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integral bass bar


nathan slobodkin
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2 hours ago, Anders Buen said:

No, but not far from. The tangential direction is about half the radial, while both are 5-13% ish of the longitudinal. So for all practical means, quite similar. The twisting modulus is also close to the radial modulus for spruce. Of course, there are variations from piece to piece.

i think the bending stiffnes goes as the modulusˆ1/2 so the numers does not need to be very precise for practical assessments.

Bending stiffness is proportional to elastic modulus (^1) not the square root (^1/2).

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14 hours ago, Don Noon said:

A factor of 2 is considerable.  Having made a slab-top violin, I can attest to the lowering effect on the taptones.  However, in the assembled instrument, the stiffness of the back and longitudinal stiffness of the top make the floppy crossgrain top not so important.  The B mode frequencies were only slightly low, and it sounded and played well.  Not a screamer, though.

Slabcut backs seem to give low B1+ mode frequencies. I think the low crossgrain stiffness of the top play a significant role in violin acoustics and performance. The arching should give smaller effects from the E-modules on the main mode frequencies than for a flat plate, at least so for mode 5. The crossgrain stiffness fall fast when the ring angle is off 90 degrees. And it is quite possible to get crossgrain stiffnesses lower than the general tangential stiffness of spruce may give alone.

Of of the main reasons for not using slabcut spruce is the larger humidity creep and swell in the tangential direction. I think that may be the case for the maple backs too, although the differences probaly are smaller for maple than for spruce.   

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1 hour ago, Anders Buen said:

Of of the main reasons for not using slabcut spruce is the larger humidity creep and swell in the tangential direction.

The main reason for me against slabcut backs is the cracking issue from reduced strength and higher shrinkage.  For tops, yikes.  Bass bars don't have big issues with any of this.

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1 hour ago, Anders Buen said:

Slabcut backs seem to give low B1+ mode frequencies. I think the low crossgrain stiffness of the top play a significant role in violin acoustics and performance. The arching should give smaller effects from the E-modules on the main mode frequencies than for a flat plate, at least so for mode 5. The crossgrain stiffness fall fast when the ring angle is off 90 degrees. And it is quite possible to get crossgrain stiffnesses lower than the general tangential stiffness of spruce may give alone.

Of of the main reasons for not using slabcut spruce is the larger humidity creep and swell in the tangential direction. I think that may be the case for the maple backs too, although the differences probaly are smaller for maple than for spruce.   

 

1 hour ago, Anders Buen said:

Slabcut backs seem to give low B1+ mode frequencies. I think the low crossgrain stiffness of the top play a significant role in violin acoustics and performance. The arching should give smaller effects from the E-modules on the main mode frequencies than for a flat plate, at least so for mode 5. The crossgrain stiffness fall fast when the ring angle is off 90 degrees. And it is quite possible to get crossgrain stiffnesses lower than the general tangential stiffness of spruce may give alone.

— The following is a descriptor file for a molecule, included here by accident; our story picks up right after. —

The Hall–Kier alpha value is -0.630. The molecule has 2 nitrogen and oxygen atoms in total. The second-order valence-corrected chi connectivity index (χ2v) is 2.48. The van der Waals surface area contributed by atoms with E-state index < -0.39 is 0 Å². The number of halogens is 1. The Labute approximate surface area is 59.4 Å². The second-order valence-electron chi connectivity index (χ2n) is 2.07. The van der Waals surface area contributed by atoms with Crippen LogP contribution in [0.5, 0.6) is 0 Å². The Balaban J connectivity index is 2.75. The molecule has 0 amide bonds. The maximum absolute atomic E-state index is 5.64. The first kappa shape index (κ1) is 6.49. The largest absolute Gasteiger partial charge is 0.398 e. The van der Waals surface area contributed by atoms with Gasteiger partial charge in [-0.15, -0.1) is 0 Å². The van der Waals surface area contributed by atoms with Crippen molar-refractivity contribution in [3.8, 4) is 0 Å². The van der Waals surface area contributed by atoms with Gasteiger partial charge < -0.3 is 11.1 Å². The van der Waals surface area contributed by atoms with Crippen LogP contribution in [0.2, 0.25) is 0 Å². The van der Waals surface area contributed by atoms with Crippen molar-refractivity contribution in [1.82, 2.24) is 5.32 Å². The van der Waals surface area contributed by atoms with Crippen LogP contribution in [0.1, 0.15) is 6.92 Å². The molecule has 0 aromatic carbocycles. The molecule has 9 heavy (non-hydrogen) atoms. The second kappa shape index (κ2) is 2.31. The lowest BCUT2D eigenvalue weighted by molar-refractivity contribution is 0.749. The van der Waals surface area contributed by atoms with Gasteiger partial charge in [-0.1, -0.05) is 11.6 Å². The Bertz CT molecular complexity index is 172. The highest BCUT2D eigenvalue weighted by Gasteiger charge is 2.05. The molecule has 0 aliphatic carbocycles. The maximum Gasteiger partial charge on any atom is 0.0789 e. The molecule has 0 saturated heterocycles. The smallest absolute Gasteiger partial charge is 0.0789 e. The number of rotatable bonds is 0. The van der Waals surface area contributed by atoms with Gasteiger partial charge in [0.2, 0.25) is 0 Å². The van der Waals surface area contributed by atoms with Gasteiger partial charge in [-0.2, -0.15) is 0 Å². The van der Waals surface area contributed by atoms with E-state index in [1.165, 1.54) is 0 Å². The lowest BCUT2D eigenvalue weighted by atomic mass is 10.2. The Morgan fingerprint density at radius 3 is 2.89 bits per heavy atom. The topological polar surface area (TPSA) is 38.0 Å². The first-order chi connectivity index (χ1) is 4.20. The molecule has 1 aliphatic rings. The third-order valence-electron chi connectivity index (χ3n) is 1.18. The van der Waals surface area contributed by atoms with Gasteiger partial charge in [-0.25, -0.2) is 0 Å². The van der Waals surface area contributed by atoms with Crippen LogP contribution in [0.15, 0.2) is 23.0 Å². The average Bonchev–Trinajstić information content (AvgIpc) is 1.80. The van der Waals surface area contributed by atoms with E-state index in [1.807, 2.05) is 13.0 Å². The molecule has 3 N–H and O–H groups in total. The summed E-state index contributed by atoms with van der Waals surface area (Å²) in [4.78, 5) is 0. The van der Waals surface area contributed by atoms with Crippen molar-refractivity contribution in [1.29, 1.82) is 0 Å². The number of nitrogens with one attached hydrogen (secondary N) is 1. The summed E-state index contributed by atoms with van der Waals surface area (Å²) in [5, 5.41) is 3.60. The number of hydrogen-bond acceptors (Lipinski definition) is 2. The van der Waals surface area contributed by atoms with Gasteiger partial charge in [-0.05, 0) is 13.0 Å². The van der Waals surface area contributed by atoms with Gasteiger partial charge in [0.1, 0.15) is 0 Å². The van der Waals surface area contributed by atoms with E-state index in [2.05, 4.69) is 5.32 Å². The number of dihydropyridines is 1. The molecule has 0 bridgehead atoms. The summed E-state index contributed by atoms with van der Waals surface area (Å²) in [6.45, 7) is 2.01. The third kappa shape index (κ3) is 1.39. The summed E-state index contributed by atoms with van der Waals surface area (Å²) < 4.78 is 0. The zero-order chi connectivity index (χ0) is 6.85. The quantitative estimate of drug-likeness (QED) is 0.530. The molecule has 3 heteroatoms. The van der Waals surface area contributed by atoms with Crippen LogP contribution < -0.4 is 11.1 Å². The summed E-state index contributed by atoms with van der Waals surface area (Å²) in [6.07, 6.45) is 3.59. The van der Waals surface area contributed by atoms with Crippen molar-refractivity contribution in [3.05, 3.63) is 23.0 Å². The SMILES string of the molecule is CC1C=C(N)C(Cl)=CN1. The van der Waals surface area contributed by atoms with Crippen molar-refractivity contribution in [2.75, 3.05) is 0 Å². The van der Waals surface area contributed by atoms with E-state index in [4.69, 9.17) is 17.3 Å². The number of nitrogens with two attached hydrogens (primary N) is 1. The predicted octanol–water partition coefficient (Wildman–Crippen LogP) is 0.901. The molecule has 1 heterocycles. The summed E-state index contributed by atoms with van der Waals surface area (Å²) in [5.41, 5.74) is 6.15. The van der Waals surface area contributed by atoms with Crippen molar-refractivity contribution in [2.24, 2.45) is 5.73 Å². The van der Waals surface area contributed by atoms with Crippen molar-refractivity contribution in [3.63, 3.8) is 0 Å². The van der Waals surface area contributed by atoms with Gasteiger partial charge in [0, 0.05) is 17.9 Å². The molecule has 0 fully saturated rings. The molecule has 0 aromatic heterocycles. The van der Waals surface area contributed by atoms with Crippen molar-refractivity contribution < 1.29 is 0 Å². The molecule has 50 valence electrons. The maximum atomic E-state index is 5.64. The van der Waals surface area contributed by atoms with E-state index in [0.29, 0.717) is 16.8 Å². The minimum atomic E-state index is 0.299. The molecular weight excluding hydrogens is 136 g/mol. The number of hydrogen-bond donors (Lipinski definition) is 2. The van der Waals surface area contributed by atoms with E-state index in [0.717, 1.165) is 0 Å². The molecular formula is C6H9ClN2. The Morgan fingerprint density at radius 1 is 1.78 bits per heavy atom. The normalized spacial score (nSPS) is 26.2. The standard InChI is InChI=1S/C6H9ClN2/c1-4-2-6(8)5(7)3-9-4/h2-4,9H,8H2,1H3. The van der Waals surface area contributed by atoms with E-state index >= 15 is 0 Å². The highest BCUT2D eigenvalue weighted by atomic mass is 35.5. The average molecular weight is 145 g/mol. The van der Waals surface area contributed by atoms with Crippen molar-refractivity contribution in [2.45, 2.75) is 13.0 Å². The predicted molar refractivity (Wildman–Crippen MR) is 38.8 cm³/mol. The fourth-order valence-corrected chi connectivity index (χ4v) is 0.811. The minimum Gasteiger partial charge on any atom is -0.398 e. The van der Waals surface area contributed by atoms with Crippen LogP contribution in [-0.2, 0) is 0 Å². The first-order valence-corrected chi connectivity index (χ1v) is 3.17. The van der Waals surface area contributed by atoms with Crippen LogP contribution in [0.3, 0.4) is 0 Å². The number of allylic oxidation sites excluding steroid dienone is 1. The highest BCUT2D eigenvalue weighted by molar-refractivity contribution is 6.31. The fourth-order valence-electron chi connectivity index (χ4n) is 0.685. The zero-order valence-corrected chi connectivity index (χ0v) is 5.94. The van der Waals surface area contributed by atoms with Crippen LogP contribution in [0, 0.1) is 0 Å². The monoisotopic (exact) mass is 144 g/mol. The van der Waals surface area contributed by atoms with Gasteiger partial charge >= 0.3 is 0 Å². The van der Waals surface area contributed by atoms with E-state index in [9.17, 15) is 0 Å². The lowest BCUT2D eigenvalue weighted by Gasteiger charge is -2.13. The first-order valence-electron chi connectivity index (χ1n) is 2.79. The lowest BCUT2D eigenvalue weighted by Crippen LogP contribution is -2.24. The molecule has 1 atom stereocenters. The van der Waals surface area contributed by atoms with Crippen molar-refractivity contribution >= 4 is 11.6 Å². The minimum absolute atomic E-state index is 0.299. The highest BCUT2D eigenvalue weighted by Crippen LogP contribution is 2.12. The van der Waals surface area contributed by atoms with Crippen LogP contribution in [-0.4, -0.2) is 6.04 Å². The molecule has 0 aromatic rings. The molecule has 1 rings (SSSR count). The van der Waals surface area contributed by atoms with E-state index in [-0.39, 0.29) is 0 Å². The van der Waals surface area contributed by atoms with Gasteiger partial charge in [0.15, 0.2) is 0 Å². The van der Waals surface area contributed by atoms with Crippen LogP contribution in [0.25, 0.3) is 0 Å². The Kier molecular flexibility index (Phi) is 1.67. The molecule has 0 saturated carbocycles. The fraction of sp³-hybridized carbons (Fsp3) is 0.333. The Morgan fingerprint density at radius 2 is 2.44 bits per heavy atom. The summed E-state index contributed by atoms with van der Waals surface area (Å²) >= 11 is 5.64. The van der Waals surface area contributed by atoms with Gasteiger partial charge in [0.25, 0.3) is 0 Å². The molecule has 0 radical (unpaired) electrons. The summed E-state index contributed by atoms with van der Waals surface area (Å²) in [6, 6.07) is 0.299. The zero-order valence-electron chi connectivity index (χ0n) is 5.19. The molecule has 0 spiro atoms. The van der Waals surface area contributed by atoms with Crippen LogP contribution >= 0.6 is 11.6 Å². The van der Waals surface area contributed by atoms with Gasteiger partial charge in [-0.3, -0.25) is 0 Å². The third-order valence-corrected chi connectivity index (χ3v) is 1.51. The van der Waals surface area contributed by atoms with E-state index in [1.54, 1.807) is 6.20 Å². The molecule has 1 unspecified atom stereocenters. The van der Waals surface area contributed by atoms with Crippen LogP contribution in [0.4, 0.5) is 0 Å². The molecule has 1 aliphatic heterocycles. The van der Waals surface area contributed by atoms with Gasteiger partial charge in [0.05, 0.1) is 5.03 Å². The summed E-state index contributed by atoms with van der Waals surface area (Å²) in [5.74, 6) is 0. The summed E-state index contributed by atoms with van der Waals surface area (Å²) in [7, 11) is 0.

Of of the main reasons for not using slabcut spruce is the larger humidity creep and swell in the tangential direction. I think that may be the case for the maple backs too, although the differences probaly are smaller for maple than for spruce.   

I completely agree with that.

Another advantage of using radial cut wood is that it is very easy to make the plate that way.  A round tree trunk log section is easily split into narrow wedges with radial directions.  Two of these are joined on their thick edges to form a plate with the center joint going along the thick edges. The resultant plate has the annual rings 90 degrees to the flat surfaces and as you pointed out this is the stiffest possible cross grain elastic modulus.

This splitting method also helps to ensure each assembled plate has similar cross grain stiffnesses and the original outline shape of the violin was optimized for split wood with this uniform high elastic modulus.

In order to get an off 90 degree angle or a more tangental cut the tree trunk has to be cut with a saw. This is a tedious task if a hand powered saw is used but modern saw mills do this quickly. A tree log slab cut with a saw generates plates with various ring angles to the surface --from perfect 90 degrees with a center cut down the center of the log, and close to 0 degrees near the outside of the log.  

Thus the cross grain elastic modulus vary greatly with sawn cut wood and plates even made from the same log section would have very inconsistent stiffnesses and mode frequencies and the assembled violins would probably also have inconsistent sound characters.

The bout widths of a violin can be adjusted to achieve the same bending stiffnesses and mode frequencies. A sawn plate made with wood having off-perpendicular rings should me made narrower.  This of course is never done because the traditional violin outline shape, which was optimized for split wood, is sacred.  

 

 

 

 

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